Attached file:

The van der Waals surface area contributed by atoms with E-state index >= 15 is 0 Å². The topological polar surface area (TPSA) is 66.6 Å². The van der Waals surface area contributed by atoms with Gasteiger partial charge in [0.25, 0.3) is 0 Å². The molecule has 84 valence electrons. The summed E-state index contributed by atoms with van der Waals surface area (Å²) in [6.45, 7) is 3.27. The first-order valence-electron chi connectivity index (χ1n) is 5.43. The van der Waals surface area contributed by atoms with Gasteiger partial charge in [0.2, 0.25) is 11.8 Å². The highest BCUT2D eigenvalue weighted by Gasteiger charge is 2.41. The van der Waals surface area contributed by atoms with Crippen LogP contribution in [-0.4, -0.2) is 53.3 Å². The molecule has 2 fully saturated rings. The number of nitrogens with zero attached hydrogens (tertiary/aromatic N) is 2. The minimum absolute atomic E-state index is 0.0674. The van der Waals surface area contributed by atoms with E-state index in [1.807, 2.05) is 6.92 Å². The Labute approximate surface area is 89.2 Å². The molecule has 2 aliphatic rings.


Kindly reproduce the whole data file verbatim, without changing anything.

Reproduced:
The van der Waals surface area contributed by atoms with E-state index >= 15 is 0 Å². The topological polar surface area (TPSA) is 66.6 Å². The van der Waals surface area contributed by atoms with Gasteiger partial charge in [0.25, 0.3) is 0 Å². The molecule has 84 valence electrons. The summed E-state index contributed by atoms with van der Waals surface area (Å²) in [6.45, 7) is 3.27. The first-order valence-electron chi connectivity index (χ1n) is 5.43. The van der Waals surface area contributed by atoms with Gasteiger partial charge in [0.2, 0.25) is 11.8 Å². The highest BCUT2D eigenvalue weighted by Gasteiger charge is 2.41. The van der Waals surface area contributed by atoms with Crippen LogP contribution in [-0.4, -0.2) is 53.3 Å². The molecule has 2 fully saturated rings. The number of nitrogens with zero attached hydrogens (tertiary/aromatic N) is 2. The minimum absolute atomic E-state index is 0.0674. The van der Waals surface area contributed by atoms with E-state index in [1.807, 2.05) is 6.92 Å². The Labute approximate surface area is 89.2 Å². The molecule has 2 aliphatic rings.